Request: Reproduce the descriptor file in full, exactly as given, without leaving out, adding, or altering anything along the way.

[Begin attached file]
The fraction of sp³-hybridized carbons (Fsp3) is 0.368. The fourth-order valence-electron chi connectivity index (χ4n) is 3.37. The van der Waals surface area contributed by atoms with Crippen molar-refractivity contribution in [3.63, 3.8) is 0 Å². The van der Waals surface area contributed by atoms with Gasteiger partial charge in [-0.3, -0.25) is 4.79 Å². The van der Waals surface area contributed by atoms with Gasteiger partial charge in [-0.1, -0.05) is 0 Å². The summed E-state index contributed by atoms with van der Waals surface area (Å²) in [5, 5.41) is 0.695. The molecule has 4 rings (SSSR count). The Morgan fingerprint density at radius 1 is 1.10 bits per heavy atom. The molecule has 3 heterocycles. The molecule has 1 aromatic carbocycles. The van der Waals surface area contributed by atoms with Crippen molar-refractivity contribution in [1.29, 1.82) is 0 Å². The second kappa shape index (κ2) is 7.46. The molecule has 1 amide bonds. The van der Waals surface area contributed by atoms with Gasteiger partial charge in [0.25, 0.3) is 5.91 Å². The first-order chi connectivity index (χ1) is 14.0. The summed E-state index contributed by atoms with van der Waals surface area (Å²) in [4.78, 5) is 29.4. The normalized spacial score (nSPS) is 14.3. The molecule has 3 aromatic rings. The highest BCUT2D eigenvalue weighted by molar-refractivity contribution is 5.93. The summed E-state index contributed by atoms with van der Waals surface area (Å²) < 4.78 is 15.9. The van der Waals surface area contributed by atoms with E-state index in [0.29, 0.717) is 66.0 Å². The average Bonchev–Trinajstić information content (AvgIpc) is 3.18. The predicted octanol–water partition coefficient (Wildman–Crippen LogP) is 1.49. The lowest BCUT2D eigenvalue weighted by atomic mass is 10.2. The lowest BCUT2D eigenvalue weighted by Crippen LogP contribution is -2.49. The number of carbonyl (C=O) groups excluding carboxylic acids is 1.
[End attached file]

The fraction of sp³-hybridized carbons (Fsp3) is 0.368. The fourth-order valence-electron chi connectivity index (χ4n) is 3.37. The van der Waals surface area contributed by atoms with Crippen molar-refractivity contribution in [3.63, 3.8) is 0 Å². The van der Waals surface area contributed by atoms with Gasteiger partial charge in [-0.3, -0.25) is 4.79 Å². The van der Waals surface area contributed by atoms with Gasteiger partial charge in [-0.1, -0.05) is 0 Å². The summed E-state index contributed by atoms with van der Waals surface area (Å²) in [5, 5.41) is 0.695. The molecule has 4 rings (SSSR count). The Morgan fingerprint density at radius 1 is 1.10 bits per heavy atom. The molecule has 3 heterocycles. The molecule has 1 aromatic carbocycles. The van der Waals surface area contributed by atoms with Crippen molar-refractivity contribution in [1.29, 1.82) is 0 Å². The second kappa shape index (κ2) is 7.46. The molecule has 1 amide bonds. The van der Waals surface area contributed by atoms with Gasteiger partial charge in [0.25, 0.3) is 5.91 Å². The first-order chi connectivity index (χ1) is 14.0. The summed E-state index contributed by atoms with van der Waals surface area (Å²) in [4.78, 5) is 29.4. The normalized spacial score (nSPS) is 14.3. The molecule has 3 aromatic rings. The highest BCUT2D eigenvalue weighted by molar-refractivity contribution is 5.93. The summed E-state index contributed by atoms with van der Waals surface area (Å²) < 4.78 is 15.9. The van der Waals surface area contributed by atoms with E-state index in [0.29, 0.717) is 66.0 Å². The average Bonchev–Trinajstić information content (AvgIpc) is 3.18. The predicted octanol–water partition coefficient (Wildman–Crippen LogP) is 1.49. The lowest BCUT2D eigenvalue weighted by atomic mass is 10.2. The lowest BCUT2D eigenvalue weighted by Crippen LogP contribution is -2.49. The number of carbonyl (C=O) groups excluding carboxylic acids is 1.